6. Count Every Vote!

Voters must know that their vote will count and make a difference. Every recent presidential election has been marred by the discounting millions of spoiled, under-vote, over-vote, provisional and absentee ballots. This discounting of votes has disproportionately impacted people of color, especially African Americans, and is a fundamental voting rights and racial justice problem. Election officials must ensure that every voting precinct and wards is adequately staffed with sufficiently trained personnel and professional supervision; that old and unreliable voting machines are replaced; that absentee ballots are mailed with a sufficient time for delivery; that every ballot, including provisional ballots, are counted; and that provisional ballots count for statewide and federal contests regardless of where the vote is cast. Election officials should wait until after any recounts have been completed to provide final certification of election results.

7. Implement Instant Runoff Voting (IRV) and Proportional Representation (PR)

We must replace our current “first-past-the-post” system with Instant Runoff Voting (IRV). Unlike our current system, which forces voters to reject their preferred candidate in favor of a “lesser evil” who may have a better chance of defeating the candidate they most fear, IRV allows them to choose both. In this way, it eliminates the so-called “spoiler” and “wasted vote” effects and gives voters a more democratic set of choices. Under IRV, voters simply rank candidates in order of their preference (first, second, etc.). If a candidate wins a majority of first choice votes, that candidate is the winner. If no candidate gets a majority of first choices, the lowest vote-getting candidate is eliminated, and his/her votes are given to the candidates whom the supporters of the eliminated candidate chose as their second option. Counting continues until one candidate has received a majority. IRV therefore not only allows voters to voice their real preferences; it also ensures that the will of the true majority, not a mere plurality, produces the winner of each election. In addition, IRV makes it possible to conduct the runoff count without the need for a separate and expensive runoff election. Instant Runoff Voting has been used successfully around the world, including Ireland, Australia, and most recently, San Francisco.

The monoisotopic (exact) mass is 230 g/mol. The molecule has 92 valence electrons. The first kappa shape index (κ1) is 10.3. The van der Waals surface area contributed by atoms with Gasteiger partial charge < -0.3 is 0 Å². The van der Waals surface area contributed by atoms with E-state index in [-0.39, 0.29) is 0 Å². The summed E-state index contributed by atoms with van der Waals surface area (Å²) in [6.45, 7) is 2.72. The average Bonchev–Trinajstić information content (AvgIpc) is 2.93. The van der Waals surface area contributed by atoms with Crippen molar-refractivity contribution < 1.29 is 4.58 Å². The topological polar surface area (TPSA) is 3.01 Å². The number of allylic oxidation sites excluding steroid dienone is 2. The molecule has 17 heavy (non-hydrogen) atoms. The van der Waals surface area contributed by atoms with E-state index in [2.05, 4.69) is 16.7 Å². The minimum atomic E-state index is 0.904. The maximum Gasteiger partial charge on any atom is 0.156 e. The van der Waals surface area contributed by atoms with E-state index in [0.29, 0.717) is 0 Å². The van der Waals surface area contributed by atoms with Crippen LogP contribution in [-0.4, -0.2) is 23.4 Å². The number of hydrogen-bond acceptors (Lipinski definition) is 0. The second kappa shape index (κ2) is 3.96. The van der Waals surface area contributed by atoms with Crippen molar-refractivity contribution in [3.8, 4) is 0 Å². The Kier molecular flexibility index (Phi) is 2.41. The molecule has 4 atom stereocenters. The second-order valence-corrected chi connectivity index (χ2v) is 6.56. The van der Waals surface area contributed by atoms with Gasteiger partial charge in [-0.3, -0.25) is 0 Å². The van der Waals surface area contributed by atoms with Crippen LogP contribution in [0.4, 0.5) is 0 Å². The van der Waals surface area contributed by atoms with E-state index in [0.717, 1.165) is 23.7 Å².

The right of representation belongs to all citizens. Our winner-take-all elections award representation to the largest factions and leave everyone else, often the majority, unrepresented. The winner-take-call system unnecessarily restricts choice, polarizes politics and limits political discourse. We must adopt Proportional Representation (PR) for legislative elections to ensure the fair representation of all voters. Millions of Democrats in Republican areas and Republicans in Democratic areas are unrepresented in our system, and the majority of Greens, Libertarians, and other independents are unrepresented at all levels of government. Our system should provide fair representation to all voters, in proportion to their numbers.

8. Replace Big Money Control With Public Financing and Equal Air-Time